After an entire year of reading and writing at my desk, I finally stepped off the dock and onto the R/V Apalachee in St. Teresa, Florida. Along with the rest of the science crew from NOAA, FSU, and FIU, I loaded my belongings into the dark cabin’s cubbies and separated my clothes into two sets: one to fully immerse in fish and another to set aside for intermittent naps on a rocking bunk in between bouts of fishing. I can still smell the lingering aroma of Atlantic Mackerel on the former a few days after returning home.
The goal of our trip was to deploy satellite tags on three species of shark – silky sharks, night sharks, and oceanic whitetip sharks – in the northern Gulf of Mexico. Oceanic whitetips were once cited as “remarkably persistent” by researchers in the region and were probably one of the most abundant sharks on Earth as recently as the early 1900s. Now, oceanic whitetips and night sharks are challenging quarries because their populations have declined by over 80% in this area over the last three generations. Silkies are still one of the most abundant sharks on the planet, but their populations have also declined significantly in recent decades.
We hoped to catch all three far offshore along the rim of DeSoto Canyon at the continental shelf edge, over 100 km south of the Florida-Alabama border. By dividing the crew into two teams, we managed to fish around the clock. One team set gear while the other slept, then both teams hauled gear, and then roles were reversed.
Unfortunately, we didn’t catch any oceanic whitetip sharks or taggable night sharks. But, on our second day of fishing during one particularly beautiful sunset, Dr Dean Grubbs (FSU), Blake Hamilton (recent MSc graduate from FSU), and Devanshi Kasana (FIU) were setting gear when a sharp tug on the line suggested a big catch. Given we were fishing baits at the surface alongside a Sargassum weedline, they hoped for the best and called on the rest of us to delay our nap. Silkies are lean and strong and don’t take kindly to being caught or worked up – the phrase “Hook me up another barrel!” (from Jaws) often comes to mind when they disappear below the surface with a polyball or two in tow.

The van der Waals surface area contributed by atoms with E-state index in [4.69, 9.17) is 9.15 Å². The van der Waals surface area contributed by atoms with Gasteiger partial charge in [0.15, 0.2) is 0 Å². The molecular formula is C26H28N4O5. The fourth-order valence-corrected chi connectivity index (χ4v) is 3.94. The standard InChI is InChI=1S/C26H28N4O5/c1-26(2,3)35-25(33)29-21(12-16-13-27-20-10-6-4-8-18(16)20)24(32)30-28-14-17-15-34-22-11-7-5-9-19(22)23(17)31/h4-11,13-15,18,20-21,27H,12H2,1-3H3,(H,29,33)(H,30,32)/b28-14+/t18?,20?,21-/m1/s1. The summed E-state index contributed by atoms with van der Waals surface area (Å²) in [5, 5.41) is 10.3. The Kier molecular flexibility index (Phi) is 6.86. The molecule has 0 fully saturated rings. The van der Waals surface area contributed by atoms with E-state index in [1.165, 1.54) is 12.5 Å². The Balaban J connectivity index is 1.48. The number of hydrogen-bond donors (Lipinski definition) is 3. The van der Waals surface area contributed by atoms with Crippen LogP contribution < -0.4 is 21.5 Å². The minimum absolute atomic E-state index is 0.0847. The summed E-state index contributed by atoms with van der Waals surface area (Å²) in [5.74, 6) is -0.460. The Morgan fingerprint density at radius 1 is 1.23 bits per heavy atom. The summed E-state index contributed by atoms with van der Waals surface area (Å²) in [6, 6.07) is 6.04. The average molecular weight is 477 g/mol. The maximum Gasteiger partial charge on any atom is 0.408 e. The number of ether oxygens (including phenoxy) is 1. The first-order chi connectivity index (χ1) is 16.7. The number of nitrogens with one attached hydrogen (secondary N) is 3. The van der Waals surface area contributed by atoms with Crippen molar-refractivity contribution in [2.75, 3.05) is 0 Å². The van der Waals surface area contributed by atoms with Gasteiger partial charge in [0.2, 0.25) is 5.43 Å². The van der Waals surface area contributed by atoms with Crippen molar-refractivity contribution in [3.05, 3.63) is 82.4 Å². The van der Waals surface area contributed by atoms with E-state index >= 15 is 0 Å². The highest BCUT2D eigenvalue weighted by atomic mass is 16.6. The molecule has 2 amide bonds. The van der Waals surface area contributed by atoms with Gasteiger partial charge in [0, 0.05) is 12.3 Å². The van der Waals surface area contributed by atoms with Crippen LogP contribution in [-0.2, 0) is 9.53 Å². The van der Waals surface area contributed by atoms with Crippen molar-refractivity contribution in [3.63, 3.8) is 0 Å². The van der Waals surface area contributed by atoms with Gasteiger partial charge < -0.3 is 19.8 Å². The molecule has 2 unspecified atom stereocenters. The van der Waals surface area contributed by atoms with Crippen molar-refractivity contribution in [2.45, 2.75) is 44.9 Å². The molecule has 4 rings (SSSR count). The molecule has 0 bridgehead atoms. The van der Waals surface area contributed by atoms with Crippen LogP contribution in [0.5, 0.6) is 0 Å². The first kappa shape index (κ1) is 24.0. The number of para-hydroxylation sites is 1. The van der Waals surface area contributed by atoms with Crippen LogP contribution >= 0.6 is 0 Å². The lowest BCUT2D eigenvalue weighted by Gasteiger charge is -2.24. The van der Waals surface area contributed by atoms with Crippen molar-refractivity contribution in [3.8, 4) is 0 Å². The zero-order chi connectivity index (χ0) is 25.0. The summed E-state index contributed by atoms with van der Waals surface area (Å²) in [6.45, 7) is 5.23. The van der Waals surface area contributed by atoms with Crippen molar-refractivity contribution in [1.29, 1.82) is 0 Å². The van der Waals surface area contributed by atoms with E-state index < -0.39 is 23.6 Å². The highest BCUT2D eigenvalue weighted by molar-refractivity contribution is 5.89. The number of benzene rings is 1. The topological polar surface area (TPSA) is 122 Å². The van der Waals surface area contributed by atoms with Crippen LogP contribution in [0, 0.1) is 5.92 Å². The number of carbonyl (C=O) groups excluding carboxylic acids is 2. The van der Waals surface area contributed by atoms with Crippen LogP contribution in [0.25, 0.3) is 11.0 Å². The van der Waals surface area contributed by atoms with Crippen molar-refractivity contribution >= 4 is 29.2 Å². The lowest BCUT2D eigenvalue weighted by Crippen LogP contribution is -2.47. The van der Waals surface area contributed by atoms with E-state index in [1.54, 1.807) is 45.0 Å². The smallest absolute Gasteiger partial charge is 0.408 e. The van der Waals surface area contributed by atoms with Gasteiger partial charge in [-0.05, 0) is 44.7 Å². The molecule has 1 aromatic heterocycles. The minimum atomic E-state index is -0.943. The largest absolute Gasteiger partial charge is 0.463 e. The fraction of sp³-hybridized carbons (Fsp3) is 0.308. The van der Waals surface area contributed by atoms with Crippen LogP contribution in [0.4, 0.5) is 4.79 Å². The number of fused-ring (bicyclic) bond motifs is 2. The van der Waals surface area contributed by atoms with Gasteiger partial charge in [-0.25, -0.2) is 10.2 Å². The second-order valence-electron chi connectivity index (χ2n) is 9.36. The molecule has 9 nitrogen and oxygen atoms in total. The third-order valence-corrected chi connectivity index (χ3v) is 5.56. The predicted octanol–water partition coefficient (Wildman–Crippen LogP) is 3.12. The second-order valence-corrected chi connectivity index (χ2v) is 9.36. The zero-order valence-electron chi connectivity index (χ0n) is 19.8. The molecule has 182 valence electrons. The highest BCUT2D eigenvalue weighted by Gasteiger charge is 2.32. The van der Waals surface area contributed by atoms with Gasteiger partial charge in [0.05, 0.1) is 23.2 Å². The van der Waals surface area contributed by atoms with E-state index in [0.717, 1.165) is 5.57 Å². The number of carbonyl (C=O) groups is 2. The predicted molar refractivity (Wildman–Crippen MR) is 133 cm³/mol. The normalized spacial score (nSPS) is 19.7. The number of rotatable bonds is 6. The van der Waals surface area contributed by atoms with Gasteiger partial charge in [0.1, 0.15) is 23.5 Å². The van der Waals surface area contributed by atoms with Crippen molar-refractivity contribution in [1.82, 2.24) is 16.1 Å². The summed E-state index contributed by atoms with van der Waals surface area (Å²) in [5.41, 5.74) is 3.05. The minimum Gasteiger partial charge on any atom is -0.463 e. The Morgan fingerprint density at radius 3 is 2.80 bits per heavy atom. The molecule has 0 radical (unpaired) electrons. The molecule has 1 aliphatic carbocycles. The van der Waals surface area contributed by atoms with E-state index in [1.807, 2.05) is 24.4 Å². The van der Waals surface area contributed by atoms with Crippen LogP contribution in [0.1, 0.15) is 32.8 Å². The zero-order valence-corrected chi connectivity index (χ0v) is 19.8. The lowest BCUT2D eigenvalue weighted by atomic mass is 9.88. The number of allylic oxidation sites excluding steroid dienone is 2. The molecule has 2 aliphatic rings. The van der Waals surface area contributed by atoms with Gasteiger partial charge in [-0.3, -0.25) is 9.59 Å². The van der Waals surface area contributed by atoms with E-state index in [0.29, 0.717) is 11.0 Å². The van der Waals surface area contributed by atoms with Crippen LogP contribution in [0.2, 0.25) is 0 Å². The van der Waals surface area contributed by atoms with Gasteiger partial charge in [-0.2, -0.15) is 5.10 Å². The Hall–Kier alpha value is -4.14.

Brian Moe (FSU), Dr. John Carlson (NOAA), and I swapped sleep clothes for fish clothes and encouraged our eyes to stay open while moving towards the back deck. When the fish broke the surface, we could tell it was a very large carcharhinid (family Carcharhinidae) – essentially, it had all the classic features that come to mind when you think of the word ‘shark’. But, from the pointed snout, small and distinctive first dorsal fin, and strong countershading illuminated by the boat’s searchlight, we had a good feeling that maybe we’d set our gear right on top of a silky shark. To work it up, half the team rigged up the sling and began raising the shark to the back deck while the rest of us prepared a satellite tag, tools, sample vials, and datasheets.
When the shark hit the deck, it put on a display of force rarely witnessed by the seasoned crew onboard. The adult female exhibited the same strength and attitude as the small juvenile silkies we caught last year off oil rigs near Louisiana, except this one was over 9 feet (281 cm) long. After a quick pop-up archival satellite tag (PSAT) deployment and standard workup, both of which were a bit more hands-off and rushed than normal due to the shark’s strength and irritability, we lowered the impatient shark into the water and watched her dash back into the dark Gulf waters. Whereas the small silky sharks that we tagged last year stayed in the northern Gulf of Mexico, we expect this large female to range widely across the region. If all goes well, we won’t hear from her tag until September when the tag is due to detach, float to the surface, and transmit data from wherever she ends up.
By the time we hauled our last hook, we had achieved half of our goal for fieldwork this year – we deployed two satellite tags on large silky sharks far offshore in the northern Gulf of Mexico. We have two more tags that we hope to deploy later this summer. Then, data analysis and writing can begin.